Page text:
"I find the national news, which concentrates on a few main items, much less interesting than the local news (TVS, in my case) which packs many items into a few minutes. Isn't it more interesting to be informed and entertained by more topics, presented in a punchier manner. I know what I'd choose ..."
He's got what he wished for. British television news today, and especially that on ITV, seems to have inherited its bright and empty superficiality at least in part from 1980s regional bulletins, not to mention its ever-increasing parochialism, merely cast in terms of the UK, one other country and both countries' de facto colonies, past and present (which is, in some crucial ways, less progressive than true regional broadcasting within the UK). Even John Craven's Newsround (another major influence on Nu-News) sometimes showed more interest in European affairs.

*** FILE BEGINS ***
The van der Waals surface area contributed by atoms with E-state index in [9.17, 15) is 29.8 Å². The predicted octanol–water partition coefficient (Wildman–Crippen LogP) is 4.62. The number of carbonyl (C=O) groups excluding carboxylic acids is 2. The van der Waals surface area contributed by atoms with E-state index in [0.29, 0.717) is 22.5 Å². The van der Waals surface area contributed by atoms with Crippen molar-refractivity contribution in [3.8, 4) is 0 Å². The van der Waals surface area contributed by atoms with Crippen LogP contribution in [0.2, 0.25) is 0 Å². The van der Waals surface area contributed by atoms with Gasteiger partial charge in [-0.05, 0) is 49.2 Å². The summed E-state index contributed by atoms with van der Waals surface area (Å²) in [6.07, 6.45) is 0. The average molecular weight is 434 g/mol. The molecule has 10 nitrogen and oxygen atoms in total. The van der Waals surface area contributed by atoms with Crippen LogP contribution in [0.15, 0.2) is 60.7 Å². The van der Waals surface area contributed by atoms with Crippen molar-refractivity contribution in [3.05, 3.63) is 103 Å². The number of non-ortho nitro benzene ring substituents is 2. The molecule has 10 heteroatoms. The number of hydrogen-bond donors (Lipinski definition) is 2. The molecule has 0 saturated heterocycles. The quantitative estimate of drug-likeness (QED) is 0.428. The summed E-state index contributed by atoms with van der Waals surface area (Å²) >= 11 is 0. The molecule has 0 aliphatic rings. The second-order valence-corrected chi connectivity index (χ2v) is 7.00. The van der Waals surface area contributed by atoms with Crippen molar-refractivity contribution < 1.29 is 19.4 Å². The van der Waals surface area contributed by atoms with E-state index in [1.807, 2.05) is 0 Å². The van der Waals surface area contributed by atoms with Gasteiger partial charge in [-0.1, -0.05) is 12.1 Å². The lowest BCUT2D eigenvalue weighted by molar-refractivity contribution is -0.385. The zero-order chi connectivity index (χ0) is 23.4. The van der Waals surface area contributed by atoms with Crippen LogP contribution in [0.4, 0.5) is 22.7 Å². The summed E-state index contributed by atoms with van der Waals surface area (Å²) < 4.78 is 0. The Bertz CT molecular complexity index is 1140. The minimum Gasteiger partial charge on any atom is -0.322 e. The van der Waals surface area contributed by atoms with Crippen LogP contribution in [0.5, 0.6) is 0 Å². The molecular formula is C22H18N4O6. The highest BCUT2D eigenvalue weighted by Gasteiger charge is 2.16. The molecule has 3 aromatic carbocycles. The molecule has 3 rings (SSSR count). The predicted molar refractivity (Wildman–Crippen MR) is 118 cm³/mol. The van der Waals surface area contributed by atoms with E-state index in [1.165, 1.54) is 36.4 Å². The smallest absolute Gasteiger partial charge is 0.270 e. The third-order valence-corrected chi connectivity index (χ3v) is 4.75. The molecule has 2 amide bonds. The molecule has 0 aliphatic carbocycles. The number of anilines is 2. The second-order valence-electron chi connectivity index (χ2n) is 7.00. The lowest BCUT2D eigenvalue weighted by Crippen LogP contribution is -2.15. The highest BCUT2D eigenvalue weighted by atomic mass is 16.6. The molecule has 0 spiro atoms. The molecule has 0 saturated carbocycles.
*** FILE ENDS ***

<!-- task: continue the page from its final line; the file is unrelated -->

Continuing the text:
I would be interested to know whether Douglas McNeill of Reading, if he is still alive, thinks news has dumbed down today. My only reason for slight doubts on these matters is the near-certain knowledge that the teenage Charlie Brooker of 1986 would have been every bit as opposed to Alastair Burnet as he now is to the tendencies he rightly attacks each week in Newswipe. I wonder if he regrets that today?